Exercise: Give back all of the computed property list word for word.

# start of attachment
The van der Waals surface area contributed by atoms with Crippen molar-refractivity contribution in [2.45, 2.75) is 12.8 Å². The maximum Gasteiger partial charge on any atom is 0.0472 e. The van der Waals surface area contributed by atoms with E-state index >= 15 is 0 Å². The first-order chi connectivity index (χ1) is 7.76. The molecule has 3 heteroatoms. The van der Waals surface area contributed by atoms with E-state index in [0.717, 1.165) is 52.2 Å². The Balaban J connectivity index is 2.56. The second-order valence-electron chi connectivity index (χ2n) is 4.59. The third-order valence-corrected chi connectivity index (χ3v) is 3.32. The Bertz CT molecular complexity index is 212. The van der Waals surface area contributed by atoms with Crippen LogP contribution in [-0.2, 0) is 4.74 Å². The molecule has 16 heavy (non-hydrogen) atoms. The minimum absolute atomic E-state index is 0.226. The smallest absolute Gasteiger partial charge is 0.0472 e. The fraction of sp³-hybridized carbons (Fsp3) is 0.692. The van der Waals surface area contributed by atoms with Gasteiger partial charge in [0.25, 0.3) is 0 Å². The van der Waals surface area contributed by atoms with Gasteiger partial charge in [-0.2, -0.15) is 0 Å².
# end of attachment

The van der Waals surface area contributed by atoms with Crippen molar-refractivity contribution in [2.45, 2.75) is 12.8 Å². The maximum Gasteiger partial charge on any atom is 0.0472 e. The van der Waals surface area contributed by atoms with E-state index >= 15 is 0 Å². The first-order chi connectivity index (χ1) is 7.76. The molecule has 3 heteroatoms. The van der Waals surface area contributed by atoms with E-state index in [0.717, 1.165) is 52.2 Å². The Balaban J connectivity index is 2.56. The second-order valence-electron chi connectivity index (χ2n) is 4.59. The third-order valence-corrected chi connectivity index (χ3v) is 3.32. The Bertz CT molecular complexity index is 212. The van der Waals surface area contributed by atoms with Crippen LogP contribution in [-0.2, 0) is 4.74 Å². The molecule has 16 heavy (non-hydrogen) atoms. The minimum absolute atomic E-state index is 0.226. The smallest absolute Gasteiger partial charge is 0.0472 e. The fraction of sp³-hybridized carbons (Fsp3) is 0.692. The van der Waals surface area contributed by atoms with Gasteiger partial charge in [0.25, 0.3) is 0 Å². The van der Waals surface area contributed by atoms with Gasteiger partial charge in [-0.2, -0.15) is 0 Å².